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In this paper, the artificial generation of elementary catastrophe optics having odd codimensions K = 1, 3 and 5 such as the Fold, the Swallowtail and the Wigwam diffraction caustics is investigated theoretically. It is shown that the integral catastrophes with odd polynomials phase functions can be reduced to the well-known Airy-Hardy cosine integrals. In this connection, the caustic functions of the Fold, Swallowtail and Wigwam caustic beams are expressed in closed-form in terms of Airy-Hardy cosine functions. An optical method based on the Fourier transform similar to that described by Lohmann et al. [Optics Comm. 109 (1994) 361-367] is proposed for the generation of the Fold, Swallowtail and Wigwam caustic beams. The displaying of the catastrophe patterns with K = 1, 3 and 5 is optically implemente d in the Fourier transform device by using simple binary screens with tailored polynomials transmission.

In recent years, a lot of researches have been devoted to the nonconventional applications of optical computing [

ψ n ( C ) = 1 2 π ∫ − ∞ ∞ e i ϕ n ( s ; C ) d s , (1a)

where

ϕ n ( s ; C ) = s n + ∑ j = 1 n − 2 C j s j , (1b)

where s represents the state variable, C_{j} are the n-2 control parameters and ϕ n is the catastrophe phase polynomial of n-th order that depends on the state variable s and the control parameters C_{j} with the codimension K = n-2.

The three members of the hierarchy catastrophe structures that we will examine in this paper are given in

By using the change of the variable x = s n 1 / n , one obtains the relationship

between the control parameters C and Δ in the Refs. [

C = a 3 1 / 3 . (2)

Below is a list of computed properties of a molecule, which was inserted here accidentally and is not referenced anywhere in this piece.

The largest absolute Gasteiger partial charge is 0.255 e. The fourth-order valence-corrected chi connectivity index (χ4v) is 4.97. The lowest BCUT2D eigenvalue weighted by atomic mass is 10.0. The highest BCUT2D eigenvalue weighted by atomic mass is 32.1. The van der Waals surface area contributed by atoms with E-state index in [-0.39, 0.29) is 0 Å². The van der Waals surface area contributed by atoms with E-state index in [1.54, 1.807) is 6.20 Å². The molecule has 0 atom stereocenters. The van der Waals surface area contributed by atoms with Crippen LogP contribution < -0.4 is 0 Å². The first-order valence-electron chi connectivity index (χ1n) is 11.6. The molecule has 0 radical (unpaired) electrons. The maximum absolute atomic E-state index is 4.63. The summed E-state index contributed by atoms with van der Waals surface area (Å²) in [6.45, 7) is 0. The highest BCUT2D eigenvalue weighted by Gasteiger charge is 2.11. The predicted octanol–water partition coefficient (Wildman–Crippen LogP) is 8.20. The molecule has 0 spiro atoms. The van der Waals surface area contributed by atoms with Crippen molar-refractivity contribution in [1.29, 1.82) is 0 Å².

and the structure function ψ 1 ( C ) is proportional to the well-known Airy function

Diffraction catastrophe | Codimension K | Berry’s unfolding ϕ ( s ; C ) [ | Stewart’s unfolding ϕ ( x ; Δ ) [ |
---|---|---|---|

Fold | 1 | s 3 3 + C s | x 3 + a x |

Swallowtail | 3 | s 5 5 + C 3 s 3 3 + C 2 s 2 2 + C 1 s | x 5 + a x 3 + b x 2 + c x |

Wigwam | 5 | s 7 7 + C 5 s 5 5 + C 4 s 4 4 + C 3 s 3 3 + C 2 s 2 + C 1 s | x 7 + a x 5 + b x 4 + c x 3 + d x 2 + e x |

ψ 1 ( C ) = 1 2 π ∫ − ∞ + ∞ d s ⋅ e i ( s 3 3 + C s ) = 2 π A i ( C ) , (3a)

where the Airy function is defined as [

A i ( x ) = 1 π ∫ 0 + ∞ d t ⋅ cos ( t 3 3 + x t ) . (3b)

For K = 3, the phenomenon is called Swallowtail diffraction catastrophe [

C 1 = 1 5 1 / 5 c , C 2 = 2 5 2 / 5 b , C 3 = 3 5 3 / 5 a , (4)

and the caustic function reads

ψ 3 ( C 1 , C 2 , C 3 ) = 1 2 π ∫ − ∞ + ∞ d s ⋅ e i ( s 5 5 + C 3 s 3 3 + C 2 s 2 2 + C 1 s ) . (5)

The case K = 5 corresponds to the so-called Wigwam diffraction catastrophe [

C 1 = 1 7 1 / 7 e , C 2 = 1 7 2 / 7 d , C 3 = 3 7 3 / 7 c , C 4 = 4 7 4 / 7 b and C 5 = 5 7 5 / 7 a . (6)

and

ψ 5 ( C 1 , C 2 , C 3 , C 4 , C 5 ) = 1 2 π ∫ − ∞ + ∞ d s ⋅ e i ( s 7 7 + C 5 s 5 5 + C 4 s 4 4 + C 3 s 3 3 + C 2 s 2 2 + C 1 s ) . (7)

It is worth noting that, apart from the case K = 1, the caustic functions ψ n above haven’t been expressed, to the best of our knowledge, in terms of well-known mathematical functions. In the remainder of the paper, we will show the relationship between these catastrophe functions and the Airy-Hardy integrals, and propose an optical method by using tailored binary screens, for the creation of the elementary optical catastrophes of odd codimensions (K = 1, 3 and 5).

One can note that for particular values of the control parameters, the phase functions in Equations (6) and (7) are reduced to odd polynomials, and thus the associated catastrophe functions are proportional to the Airy-Hardy cosine integrals [

ψ 1 ( C ) = 2 π ∫ 0 + ∞ d s ⋅ cos ( s 3 3 + C s ) , (8)

ψ 3 ( C 1 , C 3 ) = 2 2 π ∫ 0 + ∞ d s ⋅ cos ( s 5 5 + C 3 s 3 3 + C 1 s ) , (9)

and